Analyst downgrades Under Armour’s stock after CEO Kevin Plank praises Trump

Under Armour CEO Kevin Plank’s pro-Trump commentary makes it nearly impossible to effectively build a cool urban lifestyle brand in the foreseeable future, says analyst


Under Armour CEO Kevin Plank’s recent comment that Donald Trump was a ‘real asset’ to the country drew rebukes from Under Armour’s own spokespeople. Photo: Reuters
Under Armour CEO Kevin Plank’s recent comment that Donald Trump was a ‘real asset’ to the country drew rebukes from Under Armour’s own spokespeople. Photo: Reuters

New York: Under Armour Inc.’s chief executive officer (CEO) made a mistake praising President Donald Trump, and the move could take a toll on the athletic brand’s reputation and stock price, according to a Susquehanna International Group analyst.

CEO Kevin Plank’s recent comment that Trump was a “real asset” to the country drew rebukes from Under Armour’s own spokespeople, including NBA star Steph Curry. The controversy, along with broader concerns about Under Armour’s valuation and slowing growth, led Susquehanna’s Sam Poser to downgrade the stock to negative from neutral.

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Plank’s pro-Trump commentary makes it “nearly impossible to effectively build a cool urban lifestyle brand in the foreseeable future,” Poser said in a report. He also cut his stock-price target to $14 from $24, putting him at the low end of Wall Street peers.

“At this point we don’t believe Under Armour is in danger of losing Steph Curry,” Poser said. “However, it simply cannot be good for business if the face of Under Armour spoke out so pointedly against the CEO’s comments. Other Under Armour brand athletes such as Dwayne ‘The Rock’ Johnson and Misty Copeland have also spoken out against Mr. Plank’s comments.”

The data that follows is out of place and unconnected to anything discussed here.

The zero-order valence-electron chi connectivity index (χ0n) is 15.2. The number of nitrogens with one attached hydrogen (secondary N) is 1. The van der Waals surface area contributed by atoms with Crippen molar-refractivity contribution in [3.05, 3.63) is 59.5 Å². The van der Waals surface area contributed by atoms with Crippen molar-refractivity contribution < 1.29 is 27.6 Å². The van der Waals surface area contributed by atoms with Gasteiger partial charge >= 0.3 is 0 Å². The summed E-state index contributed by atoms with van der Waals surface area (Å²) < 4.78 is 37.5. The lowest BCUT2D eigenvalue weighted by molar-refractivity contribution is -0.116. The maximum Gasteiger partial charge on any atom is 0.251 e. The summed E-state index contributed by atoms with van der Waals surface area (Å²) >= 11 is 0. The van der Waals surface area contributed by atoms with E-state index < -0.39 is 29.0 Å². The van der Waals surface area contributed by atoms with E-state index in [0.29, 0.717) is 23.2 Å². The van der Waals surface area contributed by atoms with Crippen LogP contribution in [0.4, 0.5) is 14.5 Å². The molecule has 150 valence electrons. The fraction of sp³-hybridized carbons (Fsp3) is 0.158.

Shares of Baltimore-based Under Armour fell as much as 2.6% to $18.90 in early trading. The stock has lost 23% of its value this year through Tuesday’s close.

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In responding to Plank’s remark about Trump, Curry said he agreed with the description “if you remove the ‘et’” from asset.

Lululemon’s example

Poser compared the incident to a gaffe by Lululemon Athletica Inc. in 2013.

In responding to concerns about yoga-pant pilling, founder Chip Wilson said the problem was the bodies of some customers. “Some women’s bodies just actually don’t work,” he said on Bloomberg Television. “It’s about the rubbing through the thighs.”

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That incident led to a “strike” by some Lululemon customers, Poser said. And the stock price went from $68 to $46 in a few months.

In Under Armour’s case, the company later took steps to distance itself from Trump by opposing his executive order on immigration.

“We are against a travel ban and believe that immigration is a source of strength, diversity and innovation for global companies based in America like Under Armour,” the athletic brand said in a statement last week. Bloomberg

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